DBQ Federalist vs Antifederalist

Federalist DBQ

It can be argued that the Federalists were the first political party in the United States. Their goal was simple; to unite the states and form a strong central government. There were various attempts at uniting the states, the first of which was the Articles of Confederation. These articles were not effective due to the fact that they did not have the power to tax the States or the power to enforce a uniform commercial policy. This caused the government to basically go bankrupt, and when this occurred, it was evident that the Federalists had failed in their plan of union. Their next attempt, the Constitutional Convention in Philadelphia, was successful in uniting the States, but still lacked the necessary acceptance of the people. Due to the failure of the Articles, the people did not trust the Federalists who created them, and in effect, would not allow those same men to gain supreme power of the country by creating a strong central government. The Federalists were not successful in handling the problems that faced this newly created nation because they lacked the power of a strong central government.
The people of the United States were not satisfied with the way that the government was handling matters which pertained directly to them; which was without their consent. This is shown in the case of the Whiskey Rebellion (Document D). The Whiskey Tax was implemented due to the fact that the federal government needed to raise money to pay off state debts. Hamilton’s plan was to tax Jefferson’s supporters; this way he would not lose any of his own supporters, and at the same time he would be raising the necessary funds with which he would pay off the states debts. The fact that the farmers took violent action against government officers, such as tax collectors and federal marshals, shows that this government was not as strong as it thought it was, in that the people still thought that violence was an acceptable measure in accomplishing your goals. The Treaty of New York with the Creeks (Document A) is another example of the government passing laws without the consent of the people. People did not feel that this treaty was just, because ceasing their alliance with France, who helped them in the war, and starting a “friendship” with the Native Americans who fought against them in the war, was not a smart thing to do (Document C). This treaty, as well as the Whiskey Rebellion, are examples of the Federalist government being selfish, and putting their own personal beliefs over those of the people. The men who ran the government were not kings; they were representatives; and the fact that they enacted laws which portrayed what they wanted, and not what the people for whom they were representing wanted, shows that this republic was not a strong government simply based on the fact that in a republic, power is supposed to come from the people; and the ideas of the people should therefore be the ideas which are acted upon by the government (Document E).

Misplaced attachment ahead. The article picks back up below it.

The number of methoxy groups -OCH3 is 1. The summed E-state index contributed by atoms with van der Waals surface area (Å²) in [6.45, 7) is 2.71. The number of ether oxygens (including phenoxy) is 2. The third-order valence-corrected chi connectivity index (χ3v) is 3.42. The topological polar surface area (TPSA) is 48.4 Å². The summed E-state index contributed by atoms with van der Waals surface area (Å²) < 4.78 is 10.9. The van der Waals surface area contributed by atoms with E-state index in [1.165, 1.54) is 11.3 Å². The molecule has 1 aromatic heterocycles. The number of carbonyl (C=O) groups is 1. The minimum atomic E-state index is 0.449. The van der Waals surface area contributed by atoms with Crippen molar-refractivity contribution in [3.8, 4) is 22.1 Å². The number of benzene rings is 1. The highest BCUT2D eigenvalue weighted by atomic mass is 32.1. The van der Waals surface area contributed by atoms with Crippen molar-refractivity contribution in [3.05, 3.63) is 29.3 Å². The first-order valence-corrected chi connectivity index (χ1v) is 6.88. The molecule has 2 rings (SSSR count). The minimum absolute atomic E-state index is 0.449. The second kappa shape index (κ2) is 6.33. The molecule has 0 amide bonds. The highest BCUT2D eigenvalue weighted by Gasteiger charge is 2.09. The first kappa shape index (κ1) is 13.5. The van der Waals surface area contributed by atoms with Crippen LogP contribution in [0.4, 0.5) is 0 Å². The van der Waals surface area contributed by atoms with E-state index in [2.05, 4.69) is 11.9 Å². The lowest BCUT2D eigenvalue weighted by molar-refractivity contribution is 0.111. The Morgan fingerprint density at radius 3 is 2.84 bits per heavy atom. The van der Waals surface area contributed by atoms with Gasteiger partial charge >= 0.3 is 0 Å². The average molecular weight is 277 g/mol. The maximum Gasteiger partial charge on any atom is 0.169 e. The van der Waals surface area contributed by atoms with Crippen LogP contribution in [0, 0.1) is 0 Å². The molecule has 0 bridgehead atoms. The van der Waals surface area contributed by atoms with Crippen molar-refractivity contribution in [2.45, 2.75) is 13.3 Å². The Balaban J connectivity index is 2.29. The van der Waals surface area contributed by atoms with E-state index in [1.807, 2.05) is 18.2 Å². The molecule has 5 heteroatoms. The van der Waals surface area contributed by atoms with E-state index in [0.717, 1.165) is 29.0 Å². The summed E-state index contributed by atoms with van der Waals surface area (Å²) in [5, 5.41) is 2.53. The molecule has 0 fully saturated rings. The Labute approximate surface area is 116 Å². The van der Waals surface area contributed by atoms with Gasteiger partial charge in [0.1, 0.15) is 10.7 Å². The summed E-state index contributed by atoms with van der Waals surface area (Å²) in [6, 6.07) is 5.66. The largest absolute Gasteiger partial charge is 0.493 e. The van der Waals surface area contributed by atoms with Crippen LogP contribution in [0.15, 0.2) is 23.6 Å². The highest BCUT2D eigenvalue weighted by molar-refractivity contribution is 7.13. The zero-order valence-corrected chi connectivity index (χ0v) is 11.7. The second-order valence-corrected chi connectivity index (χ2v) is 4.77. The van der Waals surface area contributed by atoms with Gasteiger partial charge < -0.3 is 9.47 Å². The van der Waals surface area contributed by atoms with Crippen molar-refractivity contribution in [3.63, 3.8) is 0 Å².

The fact that the government had to spend time fighting internally contributed greatly to its general weaknesses. The reason that fighting took place was because the government was run by two sets of people: the Republicans and the Federalists. These groups had conflicting opinions on many, if not all, of the issues that were discussed while they were in session. One of their arguments was based on the Alien and Sedition Acts, which were created and passed by the largely Federalist government of the time. These acts gave the government power that was clearly unconstitutional, but since the Federalists were in charge and the acts benefited them, they were passed. The Republican’s argument against these acts was explained in the Virginia Resolutions and the Kentucky Resolutions (Document I). These resolutions explained that the power being given to the federal government by these acts was unconstitutional, and the power which was in fact constitutional, was constitutionally that of the states. Arguments such as this took a lot of time to complete, and in the end, they were counterproductive. The Federal government was not able to comply with the rules that they themselves made in writing the constitution;